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Government & Politics in Singapore

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How might the Singapore society differ were it not for these technologies – would the society be more or less heavily regulated? Lee recommends analysing politics and society by addressing how power struggles and relations were played out in the pre-Internet era, namely the maintenance of political control via public support

Foucault defines ‘governmentality’ as the point of contact where the technologies of power interact with the governed.

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Singapore adopted the British electoral system of “first past the post”. Two goals of having a compulsory voting: (1) to overcome the problem of apathetic electorate; and (2) to prevent the occurrence of corrupt practices at elections. Non-Constituency Member of Parliament Scheme Introduced in July 24, 1984 by PM Lee Kuan Yew To allow for the seating in Parliament of three opposition candidates who have received the highest percentage of votes (exceeding 15 per cent) in their constituencies. They (the NCMPs) would not be able to vote in Parliament on Bills to amend the Constitution, a Supply Bill or Supplementary Supply Bill, a Money Bill, or a vote of no confidence in the government. Nominated Members of Parliamentary  It was approved on March 29,1990. Two objectives of the NMP scheme (as stated by Goh Chok Tong): (1) to further strengthen the political system of Singapore by offering more opportunity for political participation; and (2) to evolve a more consensual style of government where alternative views are heard and constructive dissent accommodated.

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Singapore's post-independence (1959) political elite, particularly the founding leaders Lee Kuan Yew and Goh Keng Swee, have never made any attempt to hide the fact that they do not perceive liberal democracy as being of high value to Singapore (Mauzy and Milne 2002)

2 They have established a domestic political paradigm based on the following non-democratic foundation: redirection of popular sentiments away from politics towards the economy; reduction of political competition to a single-party state, tantamount to ‘elimination of politics’; and increased power of administrative and bureaucratic authority with only minimal direct accountability to the public and sometimes even at the expense of elected politicians (Chua 1998).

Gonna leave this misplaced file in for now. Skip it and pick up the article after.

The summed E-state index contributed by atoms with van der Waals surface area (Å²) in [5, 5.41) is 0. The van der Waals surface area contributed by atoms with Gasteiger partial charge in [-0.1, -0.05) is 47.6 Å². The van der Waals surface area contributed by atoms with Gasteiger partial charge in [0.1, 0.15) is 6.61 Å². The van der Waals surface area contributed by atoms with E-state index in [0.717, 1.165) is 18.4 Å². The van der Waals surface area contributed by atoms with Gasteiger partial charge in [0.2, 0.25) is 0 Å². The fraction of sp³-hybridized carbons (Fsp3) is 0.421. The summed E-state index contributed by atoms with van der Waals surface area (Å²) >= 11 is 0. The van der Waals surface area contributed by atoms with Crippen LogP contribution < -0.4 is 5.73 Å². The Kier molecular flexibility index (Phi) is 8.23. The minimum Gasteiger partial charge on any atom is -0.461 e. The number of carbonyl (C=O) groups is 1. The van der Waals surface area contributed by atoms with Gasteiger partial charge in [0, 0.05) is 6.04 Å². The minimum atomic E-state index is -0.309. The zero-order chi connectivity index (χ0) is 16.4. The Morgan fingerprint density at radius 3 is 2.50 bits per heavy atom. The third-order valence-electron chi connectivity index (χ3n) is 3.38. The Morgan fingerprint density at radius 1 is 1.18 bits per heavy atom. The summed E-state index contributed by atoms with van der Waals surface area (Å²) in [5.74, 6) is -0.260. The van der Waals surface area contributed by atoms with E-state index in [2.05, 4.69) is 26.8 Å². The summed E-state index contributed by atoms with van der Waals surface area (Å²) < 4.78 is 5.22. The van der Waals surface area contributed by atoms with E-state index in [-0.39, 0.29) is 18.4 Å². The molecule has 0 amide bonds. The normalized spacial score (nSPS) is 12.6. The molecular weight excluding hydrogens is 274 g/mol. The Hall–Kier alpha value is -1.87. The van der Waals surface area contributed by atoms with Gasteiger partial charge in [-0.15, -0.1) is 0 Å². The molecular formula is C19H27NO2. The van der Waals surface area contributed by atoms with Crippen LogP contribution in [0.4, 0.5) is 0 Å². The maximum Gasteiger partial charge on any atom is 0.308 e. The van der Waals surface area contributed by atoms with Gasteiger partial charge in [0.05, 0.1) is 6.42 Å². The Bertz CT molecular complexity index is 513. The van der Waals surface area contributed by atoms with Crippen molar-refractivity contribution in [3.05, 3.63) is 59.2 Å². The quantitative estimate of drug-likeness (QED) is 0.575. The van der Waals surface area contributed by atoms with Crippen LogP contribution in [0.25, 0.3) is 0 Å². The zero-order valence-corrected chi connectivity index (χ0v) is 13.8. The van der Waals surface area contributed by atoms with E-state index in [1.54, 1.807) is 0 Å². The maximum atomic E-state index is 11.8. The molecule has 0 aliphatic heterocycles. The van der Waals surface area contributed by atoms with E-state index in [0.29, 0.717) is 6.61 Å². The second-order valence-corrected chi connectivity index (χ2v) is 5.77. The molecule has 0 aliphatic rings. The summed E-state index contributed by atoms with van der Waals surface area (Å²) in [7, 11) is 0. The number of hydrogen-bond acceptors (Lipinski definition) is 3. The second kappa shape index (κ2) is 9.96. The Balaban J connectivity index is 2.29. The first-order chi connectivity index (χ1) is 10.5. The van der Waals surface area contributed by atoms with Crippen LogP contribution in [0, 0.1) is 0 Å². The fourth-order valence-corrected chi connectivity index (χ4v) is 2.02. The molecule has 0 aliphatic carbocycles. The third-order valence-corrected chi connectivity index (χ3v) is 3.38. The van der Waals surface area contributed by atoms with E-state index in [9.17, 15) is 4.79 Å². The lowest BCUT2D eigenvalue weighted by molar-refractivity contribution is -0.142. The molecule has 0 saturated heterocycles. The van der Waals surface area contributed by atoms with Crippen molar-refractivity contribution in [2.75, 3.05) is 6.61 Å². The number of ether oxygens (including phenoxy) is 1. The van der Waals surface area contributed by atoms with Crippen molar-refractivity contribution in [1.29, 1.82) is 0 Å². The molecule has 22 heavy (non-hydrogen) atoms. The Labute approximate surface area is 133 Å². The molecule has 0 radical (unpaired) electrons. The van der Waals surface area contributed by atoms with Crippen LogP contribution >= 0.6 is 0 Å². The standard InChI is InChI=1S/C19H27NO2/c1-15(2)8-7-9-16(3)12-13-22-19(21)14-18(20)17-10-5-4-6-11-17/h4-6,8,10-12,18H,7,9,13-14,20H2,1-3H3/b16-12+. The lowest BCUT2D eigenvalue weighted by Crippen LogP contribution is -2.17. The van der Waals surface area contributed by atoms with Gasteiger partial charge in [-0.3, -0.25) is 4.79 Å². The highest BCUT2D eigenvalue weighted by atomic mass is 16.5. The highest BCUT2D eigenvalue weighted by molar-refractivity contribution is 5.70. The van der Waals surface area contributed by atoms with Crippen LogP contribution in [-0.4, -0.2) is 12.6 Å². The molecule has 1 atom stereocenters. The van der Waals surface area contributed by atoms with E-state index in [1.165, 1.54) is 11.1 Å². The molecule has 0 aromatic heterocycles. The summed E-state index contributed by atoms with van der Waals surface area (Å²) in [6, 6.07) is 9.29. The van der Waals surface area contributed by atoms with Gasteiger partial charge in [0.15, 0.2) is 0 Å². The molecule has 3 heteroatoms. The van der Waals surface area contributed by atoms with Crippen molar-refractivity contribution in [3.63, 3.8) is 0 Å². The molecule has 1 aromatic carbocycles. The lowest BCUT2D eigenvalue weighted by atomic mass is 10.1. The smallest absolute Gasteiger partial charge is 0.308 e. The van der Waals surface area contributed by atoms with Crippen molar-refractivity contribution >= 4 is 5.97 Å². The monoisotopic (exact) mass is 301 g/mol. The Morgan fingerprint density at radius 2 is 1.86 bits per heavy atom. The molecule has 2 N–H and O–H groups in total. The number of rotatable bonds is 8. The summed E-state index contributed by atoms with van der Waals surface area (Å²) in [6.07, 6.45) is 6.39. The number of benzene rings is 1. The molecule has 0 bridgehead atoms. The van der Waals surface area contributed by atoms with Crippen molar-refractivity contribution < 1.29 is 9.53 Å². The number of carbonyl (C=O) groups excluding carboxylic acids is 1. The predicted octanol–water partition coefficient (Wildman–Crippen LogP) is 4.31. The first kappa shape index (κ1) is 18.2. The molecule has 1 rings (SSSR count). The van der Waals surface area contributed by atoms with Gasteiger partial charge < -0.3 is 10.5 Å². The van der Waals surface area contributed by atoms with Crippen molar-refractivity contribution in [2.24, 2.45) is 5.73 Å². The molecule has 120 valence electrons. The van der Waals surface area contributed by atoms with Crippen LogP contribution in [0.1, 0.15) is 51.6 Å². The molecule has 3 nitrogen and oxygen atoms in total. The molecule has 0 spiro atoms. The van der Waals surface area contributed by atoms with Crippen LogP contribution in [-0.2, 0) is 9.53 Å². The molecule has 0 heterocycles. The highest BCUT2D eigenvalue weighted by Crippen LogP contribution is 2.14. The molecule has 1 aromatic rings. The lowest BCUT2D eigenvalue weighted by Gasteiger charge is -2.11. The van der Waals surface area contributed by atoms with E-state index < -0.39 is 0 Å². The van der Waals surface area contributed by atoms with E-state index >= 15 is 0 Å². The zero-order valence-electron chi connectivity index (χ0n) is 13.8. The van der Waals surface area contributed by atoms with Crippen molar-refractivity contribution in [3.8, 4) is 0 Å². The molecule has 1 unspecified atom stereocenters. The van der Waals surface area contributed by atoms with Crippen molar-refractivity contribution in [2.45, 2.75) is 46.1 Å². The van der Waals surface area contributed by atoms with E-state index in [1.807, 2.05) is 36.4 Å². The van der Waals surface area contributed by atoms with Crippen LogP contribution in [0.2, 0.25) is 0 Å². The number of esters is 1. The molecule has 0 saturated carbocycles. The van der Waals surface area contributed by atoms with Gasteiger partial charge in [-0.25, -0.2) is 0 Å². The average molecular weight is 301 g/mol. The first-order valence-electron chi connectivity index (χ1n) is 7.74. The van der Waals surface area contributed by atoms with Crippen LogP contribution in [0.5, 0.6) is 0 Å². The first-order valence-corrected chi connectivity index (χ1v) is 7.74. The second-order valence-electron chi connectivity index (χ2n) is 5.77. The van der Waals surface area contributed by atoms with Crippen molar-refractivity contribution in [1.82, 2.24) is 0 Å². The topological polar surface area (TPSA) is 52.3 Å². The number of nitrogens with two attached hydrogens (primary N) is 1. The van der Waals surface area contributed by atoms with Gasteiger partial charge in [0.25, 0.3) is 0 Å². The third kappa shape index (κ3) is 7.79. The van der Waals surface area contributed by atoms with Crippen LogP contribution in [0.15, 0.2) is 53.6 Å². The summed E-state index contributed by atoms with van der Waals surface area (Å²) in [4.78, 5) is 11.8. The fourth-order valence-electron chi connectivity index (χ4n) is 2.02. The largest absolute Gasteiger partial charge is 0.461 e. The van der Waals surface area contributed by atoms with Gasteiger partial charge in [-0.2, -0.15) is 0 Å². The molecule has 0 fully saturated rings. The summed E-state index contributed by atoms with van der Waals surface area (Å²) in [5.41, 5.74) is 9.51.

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As shown above, the Republic of Singapore is a nation on an upward rise in this industrialised world and has a lot to offer

Singapore has also been involved in promoting biotechnology and top research scientists have been involved in this project. The national government also plans to put into action a fiscal policy that would focus on expansion and reduce the impact of recession. The two major sectors are the manufacture and service sectors and measures have been taken by the government to maintain the position of the economy.

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Leifer, M. 2000. Singapore's foreign policy: coping with vulnerability, London: Routledge.

Low, L., ed. 1998. The political economy of a city-state, London: Oxford University Press.

Mahbubani, K. 2002. Can Asians think? Understanding the divide between East and West, New York: Steerforth.

Mauzy, D. K. and Milne, R. S. 2002. Singapore politics under the People's Action Party, London and New York: Routledge.

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